From Joseph Delaplaine
Philadelphia October 26. 1816.
I have the honour to acknowledge the receipt of your most obliging & kind letter of July 26: together with the particulars of two transactions, and a sketch of Peyton Randolph’s life. These papers I consider entirely confidential & shall never go out of my hands. Of course, you will never be quoted relative to their contents. I am happy to mention this because you have enjoined it on me to use the papers for my work as facts, but in no other way.
I trust that my work will be so conducted, invariably, as that the world shall have no room to find fault. The first half volume has given great satisfaction to all parties. The Repository shall in no instance be suborned to the purpose of party, influenced by party views, or discoloured1 by political partialities. It shall be national throughout.
Nothing shall appear in the pages of the Repository in the least like reflections against other nations. Let us endeavour to exalt our own nation & act magnanimously towards others. I shall conduct the Repository in this particular manner whilst I am its proprietor.
I send to you by this mail the first half volume of the Repository with which I trust you will be pleased.—I have expended on it already upwards of Eleven thousand Dollars, and have been engaged in it more than three years. On its cover I mentioned that your likeness I caused to be painted by Mr Otis. I send to you also a pamphlet, at the end of which you will perceive I have stated that your portrait is now engraving by Mr Leney.
I shall receive from a number of respectable characters their opinions of the merits of the Repository, which I purpose to print with the second half volume. The President has most obligingly favoured me with his opinions of the work which are very highly flattering. May I beg dear sir, that you will after a week, furnish me with your opinion of the Repository. Relative to its paper, printing, engraving, literary part, and something of the plan & importance of the undertaking. I will not trouble you for more than a dozen lines.—
I am preparing the second half volume of the Repository for the press;—In this with five others, your life & portrait will be given.—I think I cannot publish it before January next.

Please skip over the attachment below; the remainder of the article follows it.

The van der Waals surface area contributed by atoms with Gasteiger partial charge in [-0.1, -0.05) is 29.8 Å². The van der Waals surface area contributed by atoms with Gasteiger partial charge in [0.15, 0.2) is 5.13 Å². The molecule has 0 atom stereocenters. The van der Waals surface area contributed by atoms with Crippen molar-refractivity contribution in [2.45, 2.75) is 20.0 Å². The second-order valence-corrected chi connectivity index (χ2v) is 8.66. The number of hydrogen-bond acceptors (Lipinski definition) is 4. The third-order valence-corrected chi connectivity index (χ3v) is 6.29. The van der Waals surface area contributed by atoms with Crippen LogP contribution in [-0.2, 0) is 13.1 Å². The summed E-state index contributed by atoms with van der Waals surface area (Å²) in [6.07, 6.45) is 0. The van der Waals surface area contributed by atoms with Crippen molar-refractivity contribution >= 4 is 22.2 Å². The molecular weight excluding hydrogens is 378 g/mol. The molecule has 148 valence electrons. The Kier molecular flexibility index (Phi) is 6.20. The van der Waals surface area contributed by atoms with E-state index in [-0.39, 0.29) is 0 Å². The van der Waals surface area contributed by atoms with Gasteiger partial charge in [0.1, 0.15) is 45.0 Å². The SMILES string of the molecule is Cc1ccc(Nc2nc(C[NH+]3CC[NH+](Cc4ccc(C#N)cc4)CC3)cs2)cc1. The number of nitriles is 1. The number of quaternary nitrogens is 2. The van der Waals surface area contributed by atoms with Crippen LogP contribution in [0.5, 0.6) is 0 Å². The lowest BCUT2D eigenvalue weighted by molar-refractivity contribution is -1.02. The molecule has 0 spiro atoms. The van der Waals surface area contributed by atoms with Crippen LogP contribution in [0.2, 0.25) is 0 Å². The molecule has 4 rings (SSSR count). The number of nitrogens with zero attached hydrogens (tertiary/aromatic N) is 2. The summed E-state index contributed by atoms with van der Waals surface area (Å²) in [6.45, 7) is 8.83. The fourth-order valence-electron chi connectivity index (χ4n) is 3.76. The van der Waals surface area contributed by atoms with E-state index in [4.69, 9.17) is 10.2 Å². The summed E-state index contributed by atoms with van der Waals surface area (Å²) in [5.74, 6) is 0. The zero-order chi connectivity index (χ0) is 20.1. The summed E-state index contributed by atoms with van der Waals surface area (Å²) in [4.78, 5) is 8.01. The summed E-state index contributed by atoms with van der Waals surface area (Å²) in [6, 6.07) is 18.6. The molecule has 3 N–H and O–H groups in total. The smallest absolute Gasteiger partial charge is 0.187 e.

P.S. I beg leave to have my most respectful compliments made to Mrs Randolph, Colo Randolph, & the young ladies.—
RC (DLC); endorsed by TJ as received 7 Nov. 1816 and so recorded in SJL. RC (DLC); address cover only; with PoC of TJ to John H. Cocke, 1 May 1817, on verso; addressed: “Thomas Jefferson Esqr Monticello Virginia”; franked; postmarked Philadelphia, 27 Oct.
The two works that Delaplaine forwarded to TJ by this mail were Delaplaine’s Repository description begins Joseph Delaplaine, Delaplaine’s Repository of the Lives and Portraits of Distinguished Americans, Philadelphia, 1816–18, 2 vols.; Poor, Jefferson’s Library, 4 (no. 139) description ends , vol. 1, pt. 1, and [Delaplaine], The Author Turned Critic; or The Reviewer Reviewed; being a Reply to a feeble and unfounded attack on Delaplaine’s Repository, in the Analectic Magazine and Naval Chronicle, for the Month of September 1816 ([Philadelphia, 1816]). Notwithstanding the announcement in the latter, TJ’s portrait in Delaplaine’s Repository description begins Joseph Delaplaine, Delaplaine’s Repository of the Lives and Portraits of Distinguished Americans, Philadelphia, 1816–18, 2 vols.; Poor, Jefferson’s Library, 4 (no. 139) description ends was engraved by James or John Neagle, not William Satchwell leney.
James Madison gave his opinions of the work in a letter to Delaplaine of 22 Oct. 1816. He considered these remarks to be so inconsequential, however, that he asked that they not be published (DLC: Madison Papers).
1. Manuscript: “discolured.”
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